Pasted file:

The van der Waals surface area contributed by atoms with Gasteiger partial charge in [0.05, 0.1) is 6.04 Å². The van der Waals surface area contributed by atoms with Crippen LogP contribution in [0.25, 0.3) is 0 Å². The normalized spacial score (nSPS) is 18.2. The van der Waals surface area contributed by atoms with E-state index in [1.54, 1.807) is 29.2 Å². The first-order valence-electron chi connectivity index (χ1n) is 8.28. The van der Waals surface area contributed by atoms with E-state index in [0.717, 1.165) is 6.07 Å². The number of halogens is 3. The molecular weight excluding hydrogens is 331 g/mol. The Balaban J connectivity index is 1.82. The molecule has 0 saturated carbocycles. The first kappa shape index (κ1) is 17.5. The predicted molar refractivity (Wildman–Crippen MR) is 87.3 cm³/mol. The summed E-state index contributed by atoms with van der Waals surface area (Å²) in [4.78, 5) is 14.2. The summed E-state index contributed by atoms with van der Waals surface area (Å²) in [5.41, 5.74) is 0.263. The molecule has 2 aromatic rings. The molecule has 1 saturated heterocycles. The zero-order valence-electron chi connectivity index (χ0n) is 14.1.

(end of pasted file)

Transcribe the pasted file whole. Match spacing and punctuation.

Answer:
The van der Waals surface area contributed by atoms with Gasteiger partial charge in [0.05, 0.1) is 6.04 Å². The van der Waals surface area contributed by atoms with Crippen LogP contribution in [0.25, 0.3) is 0 Å². The normalized spacial score (nSPS) is 18.2. The van der Waals surface area contributed by atoms with E-state index in [1.54, 1.807) is 29.2 Å². The first-order valence-electron chi connectivity index (χ1n) is 8.28. The van der Waals surface area contributed by atoms with E-state index in [0.717, 1.165) is 6.07 Å². The number of halogens is 3. The molecular weight excluding hydrogens is 331 g/mol. The Balaban J connectivity index is 1.82. The molecule has 0 saturated carbocycles. The first kappa shape index (κ1) is 17.5. The predicted molar refractivity (Wildman–Crippen MR) is 87.3 cm³/mol. The summed E-state index contributed by atoms with van der Waals surface area (Å²) in [4.78, 5) is 14.2. The summed E-state index contributed by atoms with van der Waals surface area (Å²) in [5.41, 5.74) is 0.263. The molecule has 2 aromatic rings. The molecule has 1 saturated heterocycles. The zero-order valence-electron chi connectivity index (χ0n) is 14.1.